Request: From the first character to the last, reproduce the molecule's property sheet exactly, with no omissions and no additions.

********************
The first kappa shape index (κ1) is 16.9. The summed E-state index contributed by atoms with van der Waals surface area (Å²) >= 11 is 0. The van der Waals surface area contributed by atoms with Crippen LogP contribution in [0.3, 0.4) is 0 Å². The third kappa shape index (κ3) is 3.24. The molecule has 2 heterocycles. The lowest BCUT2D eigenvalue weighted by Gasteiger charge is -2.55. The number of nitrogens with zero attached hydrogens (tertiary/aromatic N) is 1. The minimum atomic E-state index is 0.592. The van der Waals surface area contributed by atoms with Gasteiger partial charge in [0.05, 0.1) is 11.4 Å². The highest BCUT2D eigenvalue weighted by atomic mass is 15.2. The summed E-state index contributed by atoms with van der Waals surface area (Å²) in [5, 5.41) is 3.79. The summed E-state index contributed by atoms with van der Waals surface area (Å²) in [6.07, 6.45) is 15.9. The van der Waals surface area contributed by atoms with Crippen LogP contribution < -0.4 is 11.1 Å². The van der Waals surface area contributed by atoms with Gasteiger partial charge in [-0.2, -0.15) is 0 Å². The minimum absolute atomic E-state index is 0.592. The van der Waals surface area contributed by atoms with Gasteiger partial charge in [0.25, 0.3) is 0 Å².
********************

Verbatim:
The first kappa shape index (κ1) is 16.9. The summed E-state index contributed by atoms with van der Waals surface area (Å²) >= 11 is 0. The van der Waals surface area contributed by atoms with Crippen LogP contribution in [0.3, 0.4) is 0 Å². The third kappa shape index (κ3) is 3.24. The molecule has 2 heterocycles. The lowest BCUT2D eigenvalue weighted by Gasteiger charge is -2.55. The number of nitrogens with zero attached hydrogens (tertiary/aromatic N) is 1. The minimum atomic E-state index is 0.592. The van der Waals surface area contributed by atoms with Gasteiger partial charge in [0.05, 0.1) is 11.4 Å². The highest BCUT2D eigenvalue weighted by atomic mass is 15.2. The summed E-state index contributed by atoms with van der Waals surface area (Å²) in [5, 5.41) is 3.79. The summed E-state index contributed by atoms with van der Waals surface area (Å²) in [6.07, 6.45) is 15.9. The van der Waals surface area contributed by atoms with Crippen LogP contribution < -0.4 is 11.1 Å². The van der Waals surface area contributed by atoms with Gasteiger partial charge in [-0.2, -0.15) is 0 Å². The minimum absolute atomic E-state index is 0.592. The van der Waals surface area contributed by atoms with Gasteiger partial charge in [0.25, 0.3) is 0 Å².